In interviews with auditors, Animal Services Director Jackie Rose said that the basic care of cleaning and feeding is accomplished. "They do provide basic care to every animal, even as (shelter) staffing is not where it needs to be," according to the notes from one meeting.
The shelter serves 6,000 to 7,000 animals a year. Like many municipal animal shelters, it deals with animals that include those with more serious behavioral issues, while the more adoptable pets often are transferred to nonprofits to find them homes.
With highly motivated employees and volunteers, the shelter is charged with reuniting lost pets with owners, and finding homes for the pets that it can.
While under great scrutiny from animal activists, the shelter had dramatically changed its practices over the years.
Between 2008 and 2014, according to the previous county animal services audit, the shelter cut its euthanasia rate from 47 percent to 11 percent.
Last year, animal services leaders told the county board that the division was doing a better job than ever of keeping animals alive and connecting them with homes or nonprofits to adopt.
"In 2006, it was about a 71 percent live-release rate," Rose told commissioners, according to the county website. "I'm happy to report that in 2016, it was a 96.2 (percent) live release rate (for dogs). That's really incredible."
She also showed commissioners videos of pets put up for adoption or being reunited with owners after getting lost.
But the audit and its supporting documents shed a different light than the glowing talking points.
The complaints included care of animals, poor or inadequate training and a failure to assign staff with defined roles and responsibilities, meaning many workers showed up to work each day having no idea what they'd be doing.
Employees who were supposed to be caring for animals or helping the public instead were spending significant time cleaning.
Though Rose told auditors that dogs had been given scent tubes — cardboard tubes with special prey scent and kibbles inside to stimulate their senses, staffers told auditors that the tubes were made but never distributed.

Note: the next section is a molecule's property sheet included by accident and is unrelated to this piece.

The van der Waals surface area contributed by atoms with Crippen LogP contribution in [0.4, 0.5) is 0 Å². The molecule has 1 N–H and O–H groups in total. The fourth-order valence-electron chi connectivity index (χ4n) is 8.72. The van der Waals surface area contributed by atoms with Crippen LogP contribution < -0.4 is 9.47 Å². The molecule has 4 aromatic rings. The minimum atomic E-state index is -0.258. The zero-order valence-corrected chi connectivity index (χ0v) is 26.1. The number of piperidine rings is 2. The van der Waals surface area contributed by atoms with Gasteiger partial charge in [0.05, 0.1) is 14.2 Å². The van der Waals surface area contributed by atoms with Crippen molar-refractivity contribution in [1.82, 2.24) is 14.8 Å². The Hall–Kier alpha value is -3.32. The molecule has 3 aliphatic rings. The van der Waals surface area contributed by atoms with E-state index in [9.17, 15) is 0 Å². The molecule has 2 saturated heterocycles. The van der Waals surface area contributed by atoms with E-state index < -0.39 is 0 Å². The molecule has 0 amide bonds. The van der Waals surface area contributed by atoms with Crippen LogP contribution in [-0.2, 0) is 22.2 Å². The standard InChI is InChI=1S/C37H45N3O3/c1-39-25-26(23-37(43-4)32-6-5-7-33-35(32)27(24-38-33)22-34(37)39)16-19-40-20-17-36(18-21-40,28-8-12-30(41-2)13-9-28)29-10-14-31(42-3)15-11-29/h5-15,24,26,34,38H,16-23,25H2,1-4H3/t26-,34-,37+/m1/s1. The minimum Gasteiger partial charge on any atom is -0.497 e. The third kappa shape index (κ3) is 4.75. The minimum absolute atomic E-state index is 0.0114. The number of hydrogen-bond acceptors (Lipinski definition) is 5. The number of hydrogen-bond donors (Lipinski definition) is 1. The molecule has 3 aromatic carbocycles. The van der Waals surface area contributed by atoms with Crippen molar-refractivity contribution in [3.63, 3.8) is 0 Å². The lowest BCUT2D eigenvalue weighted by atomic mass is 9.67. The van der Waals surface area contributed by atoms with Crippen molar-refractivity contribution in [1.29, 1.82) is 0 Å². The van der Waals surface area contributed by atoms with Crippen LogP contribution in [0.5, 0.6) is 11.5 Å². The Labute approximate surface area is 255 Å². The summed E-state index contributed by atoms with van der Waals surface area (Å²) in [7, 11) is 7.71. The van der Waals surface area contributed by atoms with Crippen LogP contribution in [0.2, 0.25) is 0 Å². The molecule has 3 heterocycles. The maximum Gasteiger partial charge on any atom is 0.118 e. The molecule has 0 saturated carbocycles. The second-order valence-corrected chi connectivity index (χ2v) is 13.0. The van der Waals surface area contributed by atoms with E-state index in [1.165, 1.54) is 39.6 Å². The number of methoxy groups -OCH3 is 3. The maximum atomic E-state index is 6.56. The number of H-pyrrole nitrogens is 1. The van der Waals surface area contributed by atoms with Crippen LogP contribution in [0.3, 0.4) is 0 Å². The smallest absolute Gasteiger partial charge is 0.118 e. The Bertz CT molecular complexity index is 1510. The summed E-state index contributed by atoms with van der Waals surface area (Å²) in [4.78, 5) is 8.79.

And while the county claimed it had boosted enrichment, for instance trying to make sure every dog had a toy, the auditors found evidence that the opposite had taken place. In one auditor visit, half of the dogs viewed had no toy in their cage at all, and even the ones that had dog toys did not have good ones.
An animal care technician told auditors that when it comes to dog training and enrichment, "things have just fallen apart. There do not seem to be any behavioral modification plans being enacted. There are not play groups (for dogs)."
In the past, "dogs at least got daily Kongs (a special dog toy) and toys," the staffer said. In the adoption area, "they had treat buckets. There are no treat buckets now," and frequently no toys either. "No one is monitoring whether dogs are getting toys."
Some employees and other observers claimed the shelter management was focused more on improving its statistics of keeping animals alive than it was on providing humane treatment — which in cases of animals that are highly distressed or ill can ultimately mean euthanasia.
Amy Sacks, head of the Pixie Project, a cat veterinary care and adoption nonprofit, told auditors that she "sometimes got animals in terrible shape from Animal Services," and "would euthanize them to put them out of their misery," according to a document summarizing the interview.
"Ms. Sacks feels that the information Animal Services gives the public downplays how dangerous they are and purposely misleads people so they can improve their live-release numbers."
One county animal control officer told auditors "he is frustrated that aggressive animals are adopted out. It has gotten much worse in the past year." He has seen kids go to the emergency room because of dog bites from dogs they adopted from the agency.